Oct. 23: Don'92t Look Now (1973):
Director Nicolas Roeg'92s horror masterpiece Don'92t Look Now takes plot elements that could be used in a far more exploitative movie and marries them with intelligence, emotion and technical skill to create a haunting story full of deep grief and dread that is unique among horror films.
The film was adapted from a story by Rebecca author Daphne Du Marier. John and Laura Baxter (Donald Sutherland, Julie Christie) are sipping brandy in front of the fire in their house somewhere in the English countryside, when their daughter accidentally drowns in a pond on their property.
Some time later, the couple has moved to Venice, nominally so John can help restore an old church, but really because they want a change of scenery to take their mind off their daughter. But as you might imagine, Venice doesn'92t prove to be the best way to get over a death. The whole city is eerie and tomblike and gray, with footsteps echoing through the streets and alleyways.
The couple obviously still has a ways to go before getting over their trauma. John begins to see a small figure in a red mackintosh around the city, and he comes to believe it'92s his daughter. Meanwhile, Laura befriends a pair of old, blind psychic sisters. They tell Laura that their daughter is indeed dead, but that she and her husband should leave the city because their lives are in danger. Of course, there'92s danger everywhere, as a serial killer stalks Venice. The plot thread runs through the background of the movie, and we periodically hear about a new dead body turning up somewhere.
The film is so powerful largely due to the direction from Nicolas Roeg. He aims not to shock us, but to layer on dread and tension, and to hint at a far deeper horror that can be comprehended only in the fullness of time.
This preoccupation with time pervades the movie. Roeg'92s visionary editing cuts quickly between past, present and future events, suggesting truths we may never understand. As motifs, such as water or the red mackintosh, recur and intertwine in odd and unexpected ways, the movie suggests that some sort of inscrutable fate guides us.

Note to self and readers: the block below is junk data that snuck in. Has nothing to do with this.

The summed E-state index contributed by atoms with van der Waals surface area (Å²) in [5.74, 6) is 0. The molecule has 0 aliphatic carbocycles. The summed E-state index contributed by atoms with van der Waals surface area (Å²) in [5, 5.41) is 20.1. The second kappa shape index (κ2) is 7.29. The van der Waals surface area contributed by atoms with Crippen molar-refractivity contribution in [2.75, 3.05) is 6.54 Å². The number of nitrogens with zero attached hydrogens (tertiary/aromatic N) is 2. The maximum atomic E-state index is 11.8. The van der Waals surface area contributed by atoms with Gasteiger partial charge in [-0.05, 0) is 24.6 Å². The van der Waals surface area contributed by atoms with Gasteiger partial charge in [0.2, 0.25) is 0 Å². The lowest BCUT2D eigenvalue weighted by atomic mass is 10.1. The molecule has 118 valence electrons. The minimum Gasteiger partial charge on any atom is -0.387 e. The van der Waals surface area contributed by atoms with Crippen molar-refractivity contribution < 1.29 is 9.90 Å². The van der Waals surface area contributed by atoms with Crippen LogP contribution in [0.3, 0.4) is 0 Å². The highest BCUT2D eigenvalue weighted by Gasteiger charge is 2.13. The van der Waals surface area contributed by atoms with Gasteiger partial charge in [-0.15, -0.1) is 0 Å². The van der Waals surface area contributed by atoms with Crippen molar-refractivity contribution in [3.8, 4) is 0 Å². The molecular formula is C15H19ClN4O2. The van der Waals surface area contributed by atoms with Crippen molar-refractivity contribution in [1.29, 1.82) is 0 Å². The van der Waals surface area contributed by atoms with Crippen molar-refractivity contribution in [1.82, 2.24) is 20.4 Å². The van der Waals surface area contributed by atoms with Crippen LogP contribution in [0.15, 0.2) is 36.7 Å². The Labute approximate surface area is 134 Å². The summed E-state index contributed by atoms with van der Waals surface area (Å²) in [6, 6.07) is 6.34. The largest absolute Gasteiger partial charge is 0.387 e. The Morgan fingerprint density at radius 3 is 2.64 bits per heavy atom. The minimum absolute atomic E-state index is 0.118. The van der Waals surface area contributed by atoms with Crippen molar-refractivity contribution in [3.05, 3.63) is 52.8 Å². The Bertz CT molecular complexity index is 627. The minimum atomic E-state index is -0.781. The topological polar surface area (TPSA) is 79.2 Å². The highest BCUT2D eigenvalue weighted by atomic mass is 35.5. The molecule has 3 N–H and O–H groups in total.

The movie is probably most famous for its groundbreaking sex scene between Christie and Sutherland. It is well known not only for seeming to very possibly be the real thing, but also because it intercuts the sex with the couple getting dressed afterward. This adds a deeper poignancy to the scene, as the mundane intrudes on the emotional, but it also ties into the movie'92s preoccupation with time, how the past will always intrude on us and the future is always contained in the present.
Sutherland and Christie give terrific performances in the film. Their relationship seems real, as does the pain the experience over their daughter'92s death. This depth of character makes their horrible situation all the more devastating to the audience.
Don'92t Look Now contains ghosts and murders and other standard horror movie stuff, but the grief and dread Roeg evokes, almost subliminally at times, makes it unique among horror films.
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'97'a0'a0'a0 The Changeling (1980): This classic haunted house film follows George C. Scott as he rents a spooky old house after the death of his wife and daughter, and discovers he'92s not alone. This film is very creepy, using minimal special effects, and makes a toy ball bouncing down some stairs far more frightening than it has any right to be.
'97'a0'a0'a0 The Sixth Sense (1999): This is another creepy film that uses the color red as a metaphor for death. I'92m sure you all know the story of a boy who can '93see dead people,'94 but the film'92s scares hold up even as M. Night Shyamalan'92s career crashes and burns.
'97'a0'a0'a0 Invasion of the Body Snatchers (1978): Another horror film starring Donald Sutherland during his wonderful, mustachioed '9270s phase, this is a terrific, bleak remake that sets the film in ultra-individualistic San Francisco and recasts the story as an ironic counterpart to the '93me decade.'94